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Relating to court reporters and shorthand reporting firms; imposing a fee; creating a criminal offense.
Estimated Two-year Net Impact to General Revenue Related Funds for HB 1619, Committee
Report 1st House, Substituted: an impact of $0 through the biennium ending August 31, 2021.
The bill would make no appropriation but could provide the legal basis for an appropriation of
funds to implement the provisions of the bill.
HB 1619 would require a court reporter or shorthand reporting firm to fully itemize the rate and amount charged for the services on each billing statement for services provided by the reporter or firm in a legal proceeding.
The bill would require the Judicial Branch Certification Commission (JBCC) to periodically update a list of states that have certification, registration, or licensing requirements for court reporters and shorthand reporting firms substantially equivalent to those of this state.
In addition, the JBCC would certify to the Supreme Court the name of each qualified applicant who: holds a certification, registration, or license to engage in court reporting issued by another state that, as determined by the commission: has certification, registration, or licensing requirements to engage in court reporting that are substantially equivalent to the requirements of this state for a court reporter.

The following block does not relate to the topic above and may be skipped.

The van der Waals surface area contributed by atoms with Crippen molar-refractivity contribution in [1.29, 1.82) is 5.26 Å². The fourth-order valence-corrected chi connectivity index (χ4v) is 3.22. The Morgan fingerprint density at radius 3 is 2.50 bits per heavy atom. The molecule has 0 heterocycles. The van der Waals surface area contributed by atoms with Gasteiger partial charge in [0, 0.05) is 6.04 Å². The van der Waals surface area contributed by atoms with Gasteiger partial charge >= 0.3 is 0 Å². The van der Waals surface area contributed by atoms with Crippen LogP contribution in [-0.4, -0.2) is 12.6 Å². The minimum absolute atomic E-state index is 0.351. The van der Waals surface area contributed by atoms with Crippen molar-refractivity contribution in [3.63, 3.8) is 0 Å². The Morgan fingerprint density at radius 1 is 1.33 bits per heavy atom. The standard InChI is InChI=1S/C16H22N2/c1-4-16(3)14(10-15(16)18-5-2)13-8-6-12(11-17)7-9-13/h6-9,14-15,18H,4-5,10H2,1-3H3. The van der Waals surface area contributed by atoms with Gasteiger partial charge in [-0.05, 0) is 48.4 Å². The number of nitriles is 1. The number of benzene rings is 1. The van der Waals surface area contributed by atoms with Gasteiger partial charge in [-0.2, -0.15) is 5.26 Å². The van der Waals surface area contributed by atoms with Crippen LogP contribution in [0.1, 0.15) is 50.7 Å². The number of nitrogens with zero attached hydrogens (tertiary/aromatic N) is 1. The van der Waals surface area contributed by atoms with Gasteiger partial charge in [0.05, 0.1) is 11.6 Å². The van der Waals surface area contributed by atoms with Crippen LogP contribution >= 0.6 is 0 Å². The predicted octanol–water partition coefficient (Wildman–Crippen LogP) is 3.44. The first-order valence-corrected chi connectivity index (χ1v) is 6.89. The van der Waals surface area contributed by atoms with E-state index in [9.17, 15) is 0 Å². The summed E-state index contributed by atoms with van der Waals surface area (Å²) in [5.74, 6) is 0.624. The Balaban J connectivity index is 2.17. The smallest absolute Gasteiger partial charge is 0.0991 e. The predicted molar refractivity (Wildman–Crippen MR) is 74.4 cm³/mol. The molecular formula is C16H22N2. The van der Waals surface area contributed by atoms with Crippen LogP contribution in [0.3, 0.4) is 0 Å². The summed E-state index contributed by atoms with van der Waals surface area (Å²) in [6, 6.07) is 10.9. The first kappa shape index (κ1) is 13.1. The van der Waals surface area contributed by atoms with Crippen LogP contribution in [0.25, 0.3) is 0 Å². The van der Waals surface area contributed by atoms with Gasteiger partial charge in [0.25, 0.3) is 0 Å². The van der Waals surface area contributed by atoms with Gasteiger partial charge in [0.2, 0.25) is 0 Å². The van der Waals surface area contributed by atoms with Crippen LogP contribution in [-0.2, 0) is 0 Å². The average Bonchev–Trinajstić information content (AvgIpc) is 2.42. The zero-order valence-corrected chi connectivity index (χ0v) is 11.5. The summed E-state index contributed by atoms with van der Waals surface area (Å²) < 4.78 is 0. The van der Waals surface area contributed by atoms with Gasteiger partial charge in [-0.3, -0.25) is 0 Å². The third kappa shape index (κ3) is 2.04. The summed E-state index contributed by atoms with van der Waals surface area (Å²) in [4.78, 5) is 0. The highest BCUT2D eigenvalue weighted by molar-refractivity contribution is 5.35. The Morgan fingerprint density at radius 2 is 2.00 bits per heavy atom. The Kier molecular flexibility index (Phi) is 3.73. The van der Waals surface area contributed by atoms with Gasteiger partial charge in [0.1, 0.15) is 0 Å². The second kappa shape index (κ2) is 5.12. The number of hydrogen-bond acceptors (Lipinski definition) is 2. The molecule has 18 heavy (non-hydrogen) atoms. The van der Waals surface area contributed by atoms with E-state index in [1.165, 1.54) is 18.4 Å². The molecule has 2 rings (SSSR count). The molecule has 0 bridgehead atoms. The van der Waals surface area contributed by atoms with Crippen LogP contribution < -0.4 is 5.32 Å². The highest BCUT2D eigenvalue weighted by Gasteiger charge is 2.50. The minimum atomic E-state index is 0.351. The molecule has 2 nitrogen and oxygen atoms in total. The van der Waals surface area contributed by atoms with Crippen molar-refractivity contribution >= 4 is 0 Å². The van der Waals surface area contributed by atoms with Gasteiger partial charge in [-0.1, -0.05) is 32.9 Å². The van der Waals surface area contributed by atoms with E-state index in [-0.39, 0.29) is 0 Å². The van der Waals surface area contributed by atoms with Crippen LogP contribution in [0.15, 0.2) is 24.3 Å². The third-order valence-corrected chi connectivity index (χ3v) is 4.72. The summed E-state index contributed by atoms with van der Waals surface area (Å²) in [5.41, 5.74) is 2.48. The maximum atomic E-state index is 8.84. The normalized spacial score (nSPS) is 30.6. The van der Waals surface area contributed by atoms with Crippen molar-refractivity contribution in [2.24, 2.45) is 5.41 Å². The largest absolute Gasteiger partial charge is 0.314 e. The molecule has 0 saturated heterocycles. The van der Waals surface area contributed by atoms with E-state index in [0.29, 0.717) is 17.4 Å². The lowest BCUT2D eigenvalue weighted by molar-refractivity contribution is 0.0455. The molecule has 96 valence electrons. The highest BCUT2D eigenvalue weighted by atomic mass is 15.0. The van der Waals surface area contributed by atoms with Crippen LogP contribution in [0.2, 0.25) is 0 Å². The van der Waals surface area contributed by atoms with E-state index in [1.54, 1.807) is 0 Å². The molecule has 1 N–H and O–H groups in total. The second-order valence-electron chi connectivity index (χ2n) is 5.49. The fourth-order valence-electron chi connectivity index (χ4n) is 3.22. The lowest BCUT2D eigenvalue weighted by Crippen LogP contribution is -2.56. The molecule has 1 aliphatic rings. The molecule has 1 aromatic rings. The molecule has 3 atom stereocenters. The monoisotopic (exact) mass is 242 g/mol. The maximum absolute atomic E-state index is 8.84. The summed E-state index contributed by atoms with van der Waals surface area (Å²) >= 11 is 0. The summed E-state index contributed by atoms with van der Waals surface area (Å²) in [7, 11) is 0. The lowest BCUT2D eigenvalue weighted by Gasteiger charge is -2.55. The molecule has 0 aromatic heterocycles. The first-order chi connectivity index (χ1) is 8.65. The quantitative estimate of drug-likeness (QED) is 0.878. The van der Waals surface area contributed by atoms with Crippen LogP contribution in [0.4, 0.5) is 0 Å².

Under the new law, the Supreme Court would be authorized to approve reciprocity agreements for those qualified in other states. The bill would also allow a certification of an apprentice court reporter to engage in court reporting under the direct supervision of a certified court reporter. The bill would also create a provisional certification.
The purpose of this legislation is to address a shortage of court reporters in Texas.
Texas Action supports HB 1619 which would benefit limited government and individual liberty by making it easier for people to get into the court reporter profession in Texas through new entry-level classes of certification and potential state reciprocity agreements.